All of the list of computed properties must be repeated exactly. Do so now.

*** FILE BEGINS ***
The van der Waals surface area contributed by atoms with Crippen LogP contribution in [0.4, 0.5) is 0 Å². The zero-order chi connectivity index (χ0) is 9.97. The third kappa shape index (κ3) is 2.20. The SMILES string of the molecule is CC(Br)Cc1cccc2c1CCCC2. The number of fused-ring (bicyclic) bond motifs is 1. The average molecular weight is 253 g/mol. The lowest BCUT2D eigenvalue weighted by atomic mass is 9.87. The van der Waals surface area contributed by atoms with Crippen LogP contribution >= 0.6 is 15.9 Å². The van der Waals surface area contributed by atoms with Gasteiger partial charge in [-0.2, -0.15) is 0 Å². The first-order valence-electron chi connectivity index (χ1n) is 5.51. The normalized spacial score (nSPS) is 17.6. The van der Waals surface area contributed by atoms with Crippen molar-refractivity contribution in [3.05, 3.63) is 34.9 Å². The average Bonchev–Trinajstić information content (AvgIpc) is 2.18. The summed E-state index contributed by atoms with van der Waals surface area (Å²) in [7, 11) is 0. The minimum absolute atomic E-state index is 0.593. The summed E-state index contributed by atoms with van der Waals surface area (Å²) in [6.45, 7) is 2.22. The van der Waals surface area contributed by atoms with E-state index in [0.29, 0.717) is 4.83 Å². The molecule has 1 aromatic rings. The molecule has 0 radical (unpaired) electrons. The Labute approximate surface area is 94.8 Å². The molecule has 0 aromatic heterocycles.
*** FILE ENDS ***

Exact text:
The van der Waals surface area contributed by atoms with Crippen LogP contribution in [0.4, 0.5) is 0 Å². The zero-order chi connectivity index (χ0) is 9.97. The third kappa shape index (κ3) is 2.20. The SMILES string of the molecule is CC(Br)Cc1cccc2c1CCCC2. The number of fused-ring (bicyclic) bond motifs is 1. The average molecular weight is 253 g/mol. The lowest BCUT2D eigenvalue weighted by atomic mass is 9.87. The van der Waals surface area contributed by atoms with Crippen LogP contribution >= 0.6 is 15.9 Å². The van der Waals surface area contributed by atoms with Gasteiger partial charge in [-0.2, -0.15) is 0 Å². The first-order valence-electron chi connectivity index (χ1n) is 5.51. The normalized spacial score (nSPS) is 17.6. The van der Waals surface area contributed by atoms with Crippen molar-refractivity contribution in [3.05, 3.63) is 34.9 Å². The average Bonchev–Trinajstić information content (AvgIpc) is 2.18. The summed E-state index contributed by atoms with van der Waals surface area (Å²) in [7, 11) is 0. The minimum absolute atomic E-state index is 0.593. The summed E-state index contributed by atoms with van der Waals surface area (Å²) in [6.45, 7) is 2.22. The van der Waals surface area contributed by atoms with E-state index in [0.29, 0.717) is 4.83 Å². The molecule has 1 aromatic rings. The molecule has 0 radical (unpaired) electrons. The Labute approximate surface area is 94.8 Å². The molecule has 0 aromatic heterocycles.